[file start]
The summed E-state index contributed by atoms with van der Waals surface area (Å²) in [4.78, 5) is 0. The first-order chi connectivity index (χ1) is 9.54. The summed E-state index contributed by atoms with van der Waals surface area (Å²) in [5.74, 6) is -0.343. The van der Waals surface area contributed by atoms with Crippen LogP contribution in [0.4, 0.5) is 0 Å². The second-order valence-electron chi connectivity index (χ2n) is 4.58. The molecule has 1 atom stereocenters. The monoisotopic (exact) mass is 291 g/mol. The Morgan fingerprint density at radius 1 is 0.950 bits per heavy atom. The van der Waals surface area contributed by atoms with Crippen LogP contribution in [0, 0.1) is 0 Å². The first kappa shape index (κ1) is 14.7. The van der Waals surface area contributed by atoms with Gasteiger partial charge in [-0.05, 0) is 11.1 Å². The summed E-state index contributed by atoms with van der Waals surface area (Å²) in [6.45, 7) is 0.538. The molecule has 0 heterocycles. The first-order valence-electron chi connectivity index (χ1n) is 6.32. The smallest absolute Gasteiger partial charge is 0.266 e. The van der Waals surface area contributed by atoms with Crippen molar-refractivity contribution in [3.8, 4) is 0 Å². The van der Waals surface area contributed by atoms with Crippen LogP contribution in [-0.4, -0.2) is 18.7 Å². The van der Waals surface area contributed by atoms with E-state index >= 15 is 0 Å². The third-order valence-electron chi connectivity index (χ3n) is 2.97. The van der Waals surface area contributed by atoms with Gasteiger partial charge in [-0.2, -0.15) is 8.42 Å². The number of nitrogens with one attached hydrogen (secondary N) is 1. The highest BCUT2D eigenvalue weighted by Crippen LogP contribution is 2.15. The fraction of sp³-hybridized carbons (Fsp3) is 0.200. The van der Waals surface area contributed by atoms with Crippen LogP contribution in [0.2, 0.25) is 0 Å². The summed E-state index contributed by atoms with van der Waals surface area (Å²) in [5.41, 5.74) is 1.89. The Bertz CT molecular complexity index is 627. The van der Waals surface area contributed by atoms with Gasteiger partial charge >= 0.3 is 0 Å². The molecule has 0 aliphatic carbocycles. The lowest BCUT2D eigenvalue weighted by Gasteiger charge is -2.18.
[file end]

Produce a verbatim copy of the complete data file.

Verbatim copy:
The summed E-state index contributed by atoms with van der Waals surface area (Å²) in [4.78, 5) is 0. The first-order chi connectivity index (χ1) is 9.54. The summed E-state index contributed by atoms with van der Waals surface area (Å²) in [5.74, 6) is -0.343. The van der Waals surface area contributed by atoms with Crippen LogP contribution in [0.4, 0.5) is 0 Å². The second-order valence-electron chi connectivity index (χ2n) is 4.58. The molecule has 1 atom stereocenters. The monoisotopic (exact) mass is 291 g/mol. The Morgan fingerprint density at radius 1 is 0.950 bits per heavy atom. The van der Waals surface area contributed by atoms with Crippen LogP contribution in [0, 0.1) is 0 Å². The first kappa shape index (κ1) is 14.7. The van der Waals surface area contributed by atoms with Gasteiger partial charge in [-0.05, 0) is 11.1 Å². The summed E-state index contributed by atoms with van der Waals surface area (Å²) in [6.45, 7) is 0.538. The molecule has 0 heterocycles. The first-order valence-electron chi connectivity index (χ1n) is 6.32. The smallest absolute Gasteiger partial charge is 0.266 e. The van der Waals surface area contributed by atoms with Crippen molar-refractivity contribution in [3.8, 4) is 0 Å². The van der Waals surface area contributed by atoms with Crippen LogP contribution in [-0.4, -0.2) is 18.7 Å². The van der Waals surface area contributed by atoms with E-state index >= 15 is 0 Å². The third-order valence-electron chi connectivity index (χ3n) is 2.97. The van der Waals surface area contributed by atoms with Gasteiger partial charge in [-0.2, -0.15) is 8.42 Å². The number of nitrogens with one attached hydrogen (secondary N) is 1. The highest BCUT2D eigenvalue weighted by Crippen LogP contribution is 2.15. The fraction of sp³-hybridized carbons (Fsp3) is 0.200. The van der Waals surface area contributed by atoms with Crippen LogP contribution in [0.2, 0.25) is 0 Å². The summed E-state index contributed by atoms with van der Waals surface area (Å²) in [5.41, 5.74) is 1.89. The Bertz CT molecular complexity index is 627. The van der Waals surface area contributed by atoms with Gasteiger partial charge >= 0.3 is 0 Å². The molecule has 0 aliphatic carbocycles. The lowest BCUT2D eigenvalue weighted by Gasteiger charge is -2.18.